The Controversial Two-Point Super Shot

Like most sports, the rules of netball have been established over several decades, and as a result of this, changing the rules and laws of the game is inherently going to be controversial.

Basketball was played, trained and taught differently until the implementation of the three-point shot, association football has experimented with several rules to decide a tied game such as golden and silver goals, and cricket has the infamous Super Over for limited-overs championships.

The sport of netball has seen a similar controversial rule change, both for the content of the rule itself, and the context in which it was made.

In traditional seven-a-side netball taught and played in netball classes, the two forwards can only score a single goal at a time, although in a variant rule set known as Fast5, two-goal and even three-goal shots are possible.

Netball Fast5’s fast-paced rules are designed to speed up the game similar to T20 Cricket or Rugby Sevens, but in 2020, the Australian Suncorp Super Netball league introduced a two-goal shot to seven-a-side netball and opened up a hornet’s nest in the process.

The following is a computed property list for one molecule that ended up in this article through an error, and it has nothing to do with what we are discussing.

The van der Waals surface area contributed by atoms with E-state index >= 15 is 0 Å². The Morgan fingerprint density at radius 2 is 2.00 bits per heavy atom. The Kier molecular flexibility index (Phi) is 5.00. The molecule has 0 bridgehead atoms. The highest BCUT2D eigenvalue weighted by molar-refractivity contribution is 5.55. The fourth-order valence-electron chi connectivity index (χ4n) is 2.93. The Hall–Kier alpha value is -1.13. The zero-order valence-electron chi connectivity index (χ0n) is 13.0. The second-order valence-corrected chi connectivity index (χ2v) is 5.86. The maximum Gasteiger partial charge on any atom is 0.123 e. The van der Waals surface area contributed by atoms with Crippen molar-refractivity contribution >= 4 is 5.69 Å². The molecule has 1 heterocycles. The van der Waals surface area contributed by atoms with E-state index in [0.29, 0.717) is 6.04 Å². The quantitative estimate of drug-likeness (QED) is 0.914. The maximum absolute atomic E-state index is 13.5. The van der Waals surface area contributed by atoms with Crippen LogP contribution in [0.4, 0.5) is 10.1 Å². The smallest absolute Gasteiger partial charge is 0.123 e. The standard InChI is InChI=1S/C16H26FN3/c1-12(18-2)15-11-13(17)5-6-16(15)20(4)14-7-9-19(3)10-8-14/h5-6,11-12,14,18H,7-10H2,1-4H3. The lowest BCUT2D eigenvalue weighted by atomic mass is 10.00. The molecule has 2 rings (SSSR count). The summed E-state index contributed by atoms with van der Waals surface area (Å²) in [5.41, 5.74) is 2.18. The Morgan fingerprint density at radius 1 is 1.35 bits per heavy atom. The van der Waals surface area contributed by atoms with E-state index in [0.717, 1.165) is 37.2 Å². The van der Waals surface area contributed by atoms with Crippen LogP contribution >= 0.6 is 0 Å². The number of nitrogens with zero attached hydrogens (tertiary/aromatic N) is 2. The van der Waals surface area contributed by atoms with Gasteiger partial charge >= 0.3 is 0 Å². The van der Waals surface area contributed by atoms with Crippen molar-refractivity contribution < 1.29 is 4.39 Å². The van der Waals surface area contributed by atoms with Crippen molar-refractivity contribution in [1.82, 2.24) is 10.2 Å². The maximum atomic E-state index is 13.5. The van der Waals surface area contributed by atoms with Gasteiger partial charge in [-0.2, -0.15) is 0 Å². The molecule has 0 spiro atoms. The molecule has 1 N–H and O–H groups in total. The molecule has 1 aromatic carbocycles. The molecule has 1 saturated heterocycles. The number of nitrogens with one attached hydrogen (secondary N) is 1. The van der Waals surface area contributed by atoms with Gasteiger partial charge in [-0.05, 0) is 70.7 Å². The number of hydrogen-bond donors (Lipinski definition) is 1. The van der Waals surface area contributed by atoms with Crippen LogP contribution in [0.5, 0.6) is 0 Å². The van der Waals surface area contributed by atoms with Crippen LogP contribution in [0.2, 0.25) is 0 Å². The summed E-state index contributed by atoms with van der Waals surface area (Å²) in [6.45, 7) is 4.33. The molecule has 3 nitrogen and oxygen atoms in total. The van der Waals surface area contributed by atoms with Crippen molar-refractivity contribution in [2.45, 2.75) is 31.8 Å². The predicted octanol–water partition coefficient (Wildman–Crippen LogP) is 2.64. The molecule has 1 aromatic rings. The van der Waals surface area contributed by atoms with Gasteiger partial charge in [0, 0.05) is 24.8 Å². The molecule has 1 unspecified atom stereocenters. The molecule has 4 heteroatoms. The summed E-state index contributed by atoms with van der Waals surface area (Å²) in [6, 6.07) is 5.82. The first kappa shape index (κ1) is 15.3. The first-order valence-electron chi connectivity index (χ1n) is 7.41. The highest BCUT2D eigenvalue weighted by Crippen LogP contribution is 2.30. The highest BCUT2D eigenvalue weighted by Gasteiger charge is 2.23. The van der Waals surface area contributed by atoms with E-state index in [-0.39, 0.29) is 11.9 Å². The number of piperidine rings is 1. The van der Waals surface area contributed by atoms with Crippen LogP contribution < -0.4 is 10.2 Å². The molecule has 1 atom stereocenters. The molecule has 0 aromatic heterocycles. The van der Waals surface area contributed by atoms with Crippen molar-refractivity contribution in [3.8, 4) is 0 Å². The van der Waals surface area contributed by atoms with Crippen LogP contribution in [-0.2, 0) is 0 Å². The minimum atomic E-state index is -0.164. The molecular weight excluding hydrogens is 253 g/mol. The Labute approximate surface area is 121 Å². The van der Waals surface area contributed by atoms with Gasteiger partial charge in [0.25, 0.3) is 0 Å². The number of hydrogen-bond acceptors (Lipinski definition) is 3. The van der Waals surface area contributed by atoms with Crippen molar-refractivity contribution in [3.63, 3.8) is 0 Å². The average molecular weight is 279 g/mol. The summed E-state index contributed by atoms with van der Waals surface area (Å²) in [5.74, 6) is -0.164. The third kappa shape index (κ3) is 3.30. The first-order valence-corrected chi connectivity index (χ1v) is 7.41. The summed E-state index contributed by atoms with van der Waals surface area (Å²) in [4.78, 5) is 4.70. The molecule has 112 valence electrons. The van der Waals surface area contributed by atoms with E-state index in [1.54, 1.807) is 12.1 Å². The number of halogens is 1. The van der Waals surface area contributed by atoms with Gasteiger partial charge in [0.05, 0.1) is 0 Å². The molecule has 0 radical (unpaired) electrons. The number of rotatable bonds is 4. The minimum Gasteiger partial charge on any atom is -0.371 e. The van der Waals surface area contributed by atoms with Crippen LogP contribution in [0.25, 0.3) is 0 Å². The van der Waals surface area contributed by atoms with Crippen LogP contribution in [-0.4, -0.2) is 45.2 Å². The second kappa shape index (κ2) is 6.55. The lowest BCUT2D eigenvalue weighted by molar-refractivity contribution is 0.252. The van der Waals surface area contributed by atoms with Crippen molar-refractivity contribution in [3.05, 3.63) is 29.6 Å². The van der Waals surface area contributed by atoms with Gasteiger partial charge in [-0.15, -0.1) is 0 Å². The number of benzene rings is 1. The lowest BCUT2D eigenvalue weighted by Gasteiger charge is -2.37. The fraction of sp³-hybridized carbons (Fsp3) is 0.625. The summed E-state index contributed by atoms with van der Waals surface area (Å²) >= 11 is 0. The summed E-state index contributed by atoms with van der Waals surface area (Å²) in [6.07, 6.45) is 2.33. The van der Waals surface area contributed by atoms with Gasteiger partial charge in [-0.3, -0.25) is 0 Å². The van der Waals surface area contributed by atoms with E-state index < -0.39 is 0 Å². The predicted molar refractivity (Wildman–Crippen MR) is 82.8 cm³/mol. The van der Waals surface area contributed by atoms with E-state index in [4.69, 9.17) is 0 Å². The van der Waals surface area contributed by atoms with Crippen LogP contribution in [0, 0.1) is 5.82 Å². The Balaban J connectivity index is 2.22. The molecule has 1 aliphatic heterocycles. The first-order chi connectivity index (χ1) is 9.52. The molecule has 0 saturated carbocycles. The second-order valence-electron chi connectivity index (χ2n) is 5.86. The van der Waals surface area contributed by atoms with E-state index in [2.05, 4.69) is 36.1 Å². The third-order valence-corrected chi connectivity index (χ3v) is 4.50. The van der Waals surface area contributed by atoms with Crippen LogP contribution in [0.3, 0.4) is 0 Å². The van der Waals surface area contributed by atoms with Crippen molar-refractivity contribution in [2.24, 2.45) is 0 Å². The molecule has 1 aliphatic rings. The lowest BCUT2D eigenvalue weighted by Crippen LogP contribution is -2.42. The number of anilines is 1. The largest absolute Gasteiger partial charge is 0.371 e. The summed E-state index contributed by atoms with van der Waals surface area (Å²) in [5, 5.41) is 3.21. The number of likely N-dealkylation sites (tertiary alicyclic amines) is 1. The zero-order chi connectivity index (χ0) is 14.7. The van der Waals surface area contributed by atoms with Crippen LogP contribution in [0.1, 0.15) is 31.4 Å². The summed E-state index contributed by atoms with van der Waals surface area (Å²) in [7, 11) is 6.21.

The announcement came in June 2020 that Super Netball was going to incorporate what it called a “Super Shot”, which was a 1.9m zone in the goal circle that activated in the last five minutes of each quarter, with goals scored within it counting for double a standard goal.

The idea is to incentivise longer shots and reward players who can consistently drill shots in from the edge of the ark, as well as alter both offensive and defensive strategies.

The controversy, besides introducing a rule during a disruptive time for sports as a whole (albeit one that gave netball a much bigger spotlight), was that it was seen to be against the spirit of the game.

Whilst long shots and up-close passing plays are both commonly seen in netball, it was up until the introduction of the Super Shot a matter of choice. Some teams were famously good at the long ball, whilst other players could get into perfect positions.

With long shots counting for double, there is an incentive to focus almost entirely on those long balls, much like has been seen in the NBA and WNBA with the rise of so-called “small ball” and three-point shooters such as the legendary Becky Hammon or Sue Bird.

There is a fear that it would turn netball into basketball, but with a limited sample size, this does not appear to have been the case.